The short end of the technological stick

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Living in Silicon Valley is a luxury. We’re in one of the most technologically advanced places in the world (and yet, wifi at Mountain View High School sucks), exposed to creativity that knows no bounds. From Apple to Google to Microsoft, it’s incredible how surrounded we are by new inventions. Technology has made things so much more accessible than ever before, whether it be Skyping with family across the

world or being able to look up the Wikipedia plot summary for an English book.

However, there’s a large, dark shadow that lingers, and will linger for quite some time, because of these advancements. After we’ve decided that four cracks on our iPhone screen are two too many, what happens to the broken device? Here in Silicon Valley is where it is created (as in the idea, the manufacturing is outsourced to places like China and Korea because of cheap labor), but where does it go when destroyed?

It gets shipped off, out of our Google-glass-sights and out of our 2048-minds.

The people reaping the benefits from technology aren’t the ones suffering from the costs of the innovation. As it turns out, impoverished parts of countries like Ghana, India and China get the very short end of the technological stick.

A report by the Basal Action Network and Silicon Valley Toxics Coalition, in conjunction with Greenpeace China, Pakistan’s SCOPE, and Toxics Link India stated that “E-waste is an export of real harm to the poor communities of Asia. The open burning, acid baths and toxic dumping pour pollution into the land, air and water and exposes the men, women and children of Asia’s poorer peoples to poison.”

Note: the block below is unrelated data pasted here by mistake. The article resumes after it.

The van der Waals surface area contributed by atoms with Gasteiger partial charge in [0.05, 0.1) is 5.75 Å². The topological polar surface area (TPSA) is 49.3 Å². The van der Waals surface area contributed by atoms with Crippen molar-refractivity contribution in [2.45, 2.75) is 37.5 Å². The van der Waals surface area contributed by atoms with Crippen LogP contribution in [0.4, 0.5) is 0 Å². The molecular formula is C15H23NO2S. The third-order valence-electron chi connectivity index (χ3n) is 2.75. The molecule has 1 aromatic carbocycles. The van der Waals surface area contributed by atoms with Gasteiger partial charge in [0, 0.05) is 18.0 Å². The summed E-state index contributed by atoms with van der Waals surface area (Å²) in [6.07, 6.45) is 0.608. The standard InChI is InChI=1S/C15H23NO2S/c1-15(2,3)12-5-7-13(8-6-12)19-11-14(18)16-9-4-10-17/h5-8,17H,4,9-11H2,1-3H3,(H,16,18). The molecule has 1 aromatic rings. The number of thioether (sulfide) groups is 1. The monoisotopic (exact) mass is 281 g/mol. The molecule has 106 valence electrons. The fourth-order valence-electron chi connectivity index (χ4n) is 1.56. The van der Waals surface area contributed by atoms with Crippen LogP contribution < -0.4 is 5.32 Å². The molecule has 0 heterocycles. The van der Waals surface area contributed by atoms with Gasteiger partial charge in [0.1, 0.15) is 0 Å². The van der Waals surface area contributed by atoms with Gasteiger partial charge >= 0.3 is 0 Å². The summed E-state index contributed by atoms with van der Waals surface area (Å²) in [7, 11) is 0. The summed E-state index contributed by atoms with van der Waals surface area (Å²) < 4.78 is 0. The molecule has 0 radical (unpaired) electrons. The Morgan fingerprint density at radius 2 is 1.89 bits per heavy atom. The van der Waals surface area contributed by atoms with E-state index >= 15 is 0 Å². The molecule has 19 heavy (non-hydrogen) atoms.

Where can we find a solution where we don’t have gadgets at the expense of destroying lives? In elementary school, we learned that the three best ways to conserve a resource are to recycle, reduce and/or reuse it.

However, Jim Puckett, the executive director of the Basel Action Network, said that “the dirty little secret is that when you take [your electronic waste]to a recycler, instead of throwing it in a trashcan, about 80 percent of that material, very quickly, finds itself on a container ship going to a [third world country]where very dirty things happen to it.” He and his organization work to keep the environment clean of toxic waste.

According to Puckett, the process to retrieve reusable metals are highly dangerous due to hazardous chemicals. The people who work to make the parts recyclable are not protected both physically and by regulation. In fact, even in the United States, there are no Federal laws for the recycling of electronic equipment.

In light of these repercussions being revealed, it’s a good thing that companies are trying to make sure electronic waste is being properly disposed and recycled. A prevalent one (especially in Silicon Valley) would be Apple’s recycling program, starting in 2013, consists of sending in the used product and getting money back for it – plus, it doesn’t even have to be an Apple. According to the program, they both take part in recycling and reusing, the difference being “if it has monetary value and can be resold in the secondary electronics market” it is recyclable, versus “if it does not have monetary value; it will be dismantled so that materials such as metals, plastics, and glass can be collected for use in the manufacturing of new products, reducing the need to mine raw materials.” Programs are set up in the vast majority of places where Apple products are sold, and in places where they aren’t, arrangements can be made.

sheila
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